Review: The House of the Spirits

The House of the Spirits The House of the Spirits by Isabel Allende
My rating: 5 of 5 stars

Last month my Classic Read for my blog was Gabriel García Márquez's epic One Hundred Years of Solitude. I'm glad that I read that book before this one because it's obvious that Márquez's writing was a strong influence on Allende's. On the face of it, a multigenerational family saga with elements of magical realism and strong female characters sounds like it must be overly similar to Márquez's book. But expect that and you'd be wrong. While there are obvious similarities, Allende's sharp takes on the abuses of men in positions of power and swipes at political corruption in Chile are clever and set the book apart from Márquez's story. Allende, who is related to deposed Chilean president Salvador Allende, has written a far more overtly political book than that of Márquez.

The story of the Trueba and del Valle families, we first meet Clara del Valle as a child who is gifted with the gift or curse of clairvoyance. She keeps a journal and it is through this journal that we learn of the fifty years of her family's history, meeting her parents, Severo and Nivea, her beautiful and doomed sister Rosa, her beloved uncle Marcos, teller of stories and the one who brings her a dog, Barrabás upon his death. We also meet Esteban Trueba and his sister Férula. Esteban, who was engaged to Rosa the beautiful, gives up his mining work after Rosa's death and returns to his family's hacienda, Tres Marías where he rapes pretty much every young woman he can get his hands on, clearly on the assumption that it's his right as the boss of the estate. Eventually, when his mother is dying, he promises to marry and have children. Upon his mother's death, he goes looking to see who else the del Valle family might have available to marry. (It's important to note that the del Valles are liberals and Trueba is a conservative.) Eventually, he marries Clara and both Esteban and his sister Férula become obsessed with her, in part because she cannot be possessed by anyone. Clara and Esteban have a child, Blanca, who falls in love with a revolutionary with Marxist ideals, Pedro Tercero Garcia. (Clara and Esteban also have sons Jaime and Nicolás, with strongly different personalities.) Esteban García, illegitimate son of Esteban Trueba from one of his rape victims, Pancha García, has inherited some of his father's charming violence toward women (even children, like Blanca's daughter Alba). Eventually, the socialists come to power, but then the military seizes power in a violent coup, spelling disaster for the Trueba family. Jaime is killed and then Alba falls into the hands of García (now a colonel) where she is repeatedly brutalized and mutilated by him. The ghost of Clara, her dead grandmother, sustains Alba and helps her survive. Once freed, Alba and Esteban Trueba complete writing the story of the Trueba family and Esteban dies. Rather than pursue revenge, Alba, whose name means sunrise, seeks to forgive and move on with her life.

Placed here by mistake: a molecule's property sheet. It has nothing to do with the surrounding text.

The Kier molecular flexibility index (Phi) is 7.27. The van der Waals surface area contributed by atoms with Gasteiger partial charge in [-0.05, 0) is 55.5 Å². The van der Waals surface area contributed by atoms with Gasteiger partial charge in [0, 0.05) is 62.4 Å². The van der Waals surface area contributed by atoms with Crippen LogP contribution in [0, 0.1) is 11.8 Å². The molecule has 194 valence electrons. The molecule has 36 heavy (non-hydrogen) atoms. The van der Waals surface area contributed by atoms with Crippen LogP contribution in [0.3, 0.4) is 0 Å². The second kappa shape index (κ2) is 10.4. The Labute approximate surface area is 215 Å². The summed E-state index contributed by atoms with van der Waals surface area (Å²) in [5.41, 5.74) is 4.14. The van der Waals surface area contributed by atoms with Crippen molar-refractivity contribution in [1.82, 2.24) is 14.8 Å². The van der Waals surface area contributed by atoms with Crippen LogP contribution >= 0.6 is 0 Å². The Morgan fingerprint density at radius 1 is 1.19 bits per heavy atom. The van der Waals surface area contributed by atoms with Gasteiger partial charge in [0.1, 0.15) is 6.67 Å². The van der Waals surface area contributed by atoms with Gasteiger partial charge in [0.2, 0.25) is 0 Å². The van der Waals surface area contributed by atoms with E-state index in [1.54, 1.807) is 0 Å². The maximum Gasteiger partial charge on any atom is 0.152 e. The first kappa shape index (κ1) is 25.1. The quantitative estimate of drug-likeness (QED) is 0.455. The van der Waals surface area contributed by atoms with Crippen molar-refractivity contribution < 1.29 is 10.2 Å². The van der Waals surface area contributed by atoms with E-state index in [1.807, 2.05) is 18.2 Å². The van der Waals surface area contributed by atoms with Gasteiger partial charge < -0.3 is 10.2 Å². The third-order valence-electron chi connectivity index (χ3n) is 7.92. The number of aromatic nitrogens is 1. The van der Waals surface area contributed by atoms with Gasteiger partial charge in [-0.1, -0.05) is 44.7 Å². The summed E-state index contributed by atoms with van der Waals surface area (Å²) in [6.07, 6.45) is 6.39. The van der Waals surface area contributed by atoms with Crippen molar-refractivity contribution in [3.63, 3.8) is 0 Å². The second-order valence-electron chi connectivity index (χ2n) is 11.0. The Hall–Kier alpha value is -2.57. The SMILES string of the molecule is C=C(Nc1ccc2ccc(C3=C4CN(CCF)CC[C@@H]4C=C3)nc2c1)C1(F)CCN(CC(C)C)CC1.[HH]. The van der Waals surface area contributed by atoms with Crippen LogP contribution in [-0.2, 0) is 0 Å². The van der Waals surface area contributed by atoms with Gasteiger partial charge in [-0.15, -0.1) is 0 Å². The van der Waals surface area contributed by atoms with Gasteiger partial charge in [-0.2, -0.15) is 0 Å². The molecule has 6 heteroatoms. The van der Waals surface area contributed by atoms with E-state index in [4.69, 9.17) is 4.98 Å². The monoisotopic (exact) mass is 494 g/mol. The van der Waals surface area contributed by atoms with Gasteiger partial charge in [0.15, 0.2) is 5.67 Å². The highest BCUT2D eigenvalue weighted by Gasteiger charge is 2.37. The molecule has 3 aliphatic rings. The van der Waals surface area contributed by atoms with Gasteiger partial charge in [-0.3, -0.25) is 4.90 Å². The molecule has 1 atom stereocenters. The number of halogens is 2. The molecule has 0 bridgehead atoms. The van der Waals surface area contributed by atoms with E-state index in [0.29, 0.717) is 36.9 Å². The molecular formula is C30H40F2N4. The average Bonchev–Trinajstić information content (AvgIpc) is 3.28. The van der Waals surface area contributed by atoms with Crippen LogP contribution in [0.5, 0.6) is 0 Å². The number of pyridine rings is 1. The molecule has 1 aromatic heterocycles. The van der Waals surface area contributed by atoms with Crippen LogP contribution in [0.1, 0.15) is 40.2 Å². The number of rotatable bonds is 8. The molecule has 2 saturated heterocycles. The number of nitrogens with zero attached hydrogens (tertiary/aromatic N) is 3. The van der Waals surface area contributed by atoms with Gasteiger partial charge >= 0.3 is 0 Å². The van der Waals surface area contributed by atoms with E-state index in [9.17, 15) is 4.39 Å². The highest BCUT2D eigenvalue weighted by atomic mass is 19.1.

This book, because of an entire chapter devoted to Alba's rape and torture at the hands of her uncle Esteban (who is her mother Clara's illegitimate half-brother), is a grueling read. Frankly, there is so much violence and rape in this book that I had to put it down several times. But Allende is not using a rape trope to show us women who become stronger, etc. If anything she is showing us the brutality of both the conservative Patrón (Esteban Trueba) and the military (represented in the person of Esteban García). Father and son are both horrible individuals, though at least Trueba eventually admits to Blanca and Alba that the military government he supported overthrowing the socialists he hates is far worse than government he wanted them to overthrow, and he tries ardently to get Alba back from his brutal son.

There are so many themes one can examine in this book, from the fact that all political extremes are harmful, to the use of writing within the novel itself conveying the story, to the juxtaposition of the legitimate and illegitimate (children, governments, etc). There is also the role of social class and its relation to abuse of power to examine.

While without question House of the Spirits is a true classic of Latin American literature, giving us a taut novel of political historical fiction with magical realism, it is also a book I can only recommend with Trigger Warnings.

TW: rape, torture, murder

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